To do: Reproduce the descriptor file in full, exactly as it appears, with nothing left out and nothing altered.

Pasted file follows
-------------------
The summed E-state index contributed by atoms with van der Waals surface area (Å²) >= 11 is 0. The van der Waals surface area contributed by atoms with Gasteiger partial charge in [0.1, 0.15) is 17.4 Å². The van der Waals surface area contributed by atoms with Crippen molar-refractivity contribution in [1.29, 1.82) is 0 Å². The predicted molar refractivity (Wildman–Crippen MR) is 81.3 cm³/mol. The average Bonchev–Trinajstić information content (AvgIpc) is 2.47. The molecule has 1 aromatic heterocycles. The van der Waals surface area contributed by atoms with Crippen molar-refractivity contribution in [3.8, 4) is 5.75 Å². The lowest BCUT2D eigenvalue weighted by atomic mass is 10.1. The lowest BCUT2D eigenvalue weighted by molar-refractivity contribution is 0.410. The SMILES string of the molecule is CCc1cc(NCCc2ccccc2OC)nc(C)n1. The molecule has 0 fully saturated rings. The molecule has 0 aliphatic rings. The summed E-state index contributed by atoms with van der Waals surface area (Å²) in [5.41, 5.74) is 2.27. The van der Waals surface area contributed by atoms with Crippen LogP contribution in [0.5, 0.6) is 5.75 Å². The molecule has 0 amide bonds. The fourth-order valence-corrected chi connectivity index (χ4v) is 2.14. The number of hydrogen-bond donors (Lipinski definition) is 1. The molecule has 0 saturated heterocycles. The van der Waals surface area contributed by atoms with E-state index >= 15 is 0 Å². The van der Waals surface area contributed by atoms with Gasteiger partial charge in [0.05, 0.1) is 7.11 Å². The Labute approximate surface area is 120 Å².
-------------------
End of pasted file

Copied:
The summed E-state index contributed by atoms with van der Waals surface area (Å²) >= 11 is 0. The van der Waals surface area contributed by atoms with Gasteiger partial charge in [0.1, 0.15) is 17.4 Å². The van der Waals surface area contributed by atoms with Crippen molar-refractivity contribution in [1.29, 1.82) is 0 Å². The predicted molar refractivity (Wildman–Crippen MR) is 81.3 cm³/mol. The average Bonchev–Trinajstić information content (AvgIpc) is 2.47. The molecule has 1 aromatic heterocycles. The van der Waals surface area contributed by atoms with Crippen molar-refractivity contribution in [3.8, 4) is 5.75 Å². The lowest BCUT2D eigenvalue weighted by atomic mass is 10.1. The lowest BCUT2D eigenvalue weighted by molar-refractivity contribution is 0.410. The SMILES string of the molecule is CCc1cc(NCCc2ccccc2OC)nc(C)n1. The molecule has 0 fully saturated rings. The molecule has 0 aliphatic rings. The summed E-state index contributed by atoms with van der Waals surface area (Å²) in [5.41, 5.74) is 2.27. The van der Waals surface area contributed by atoms with Crippen LogP contribution in [0.5, 0.6) is 5.75 Å². The molecule has 0 amide bonds. The fourth-order valence-corrected chi connectivity index (χ4v) is 2.14. The number of hydrogen-bond donors (Lipinski definition) is 1. The molecule has 0 saturated heterocycles. The van der Waals surface area contributed by atoms with E-state index >= 15 is 0 Å². The van der Waals surface area contributed by atoms with Gasteiger partial charge in [0.05, 0.1) is 7.11 Å². The Labute approximate surface area is 120 Å².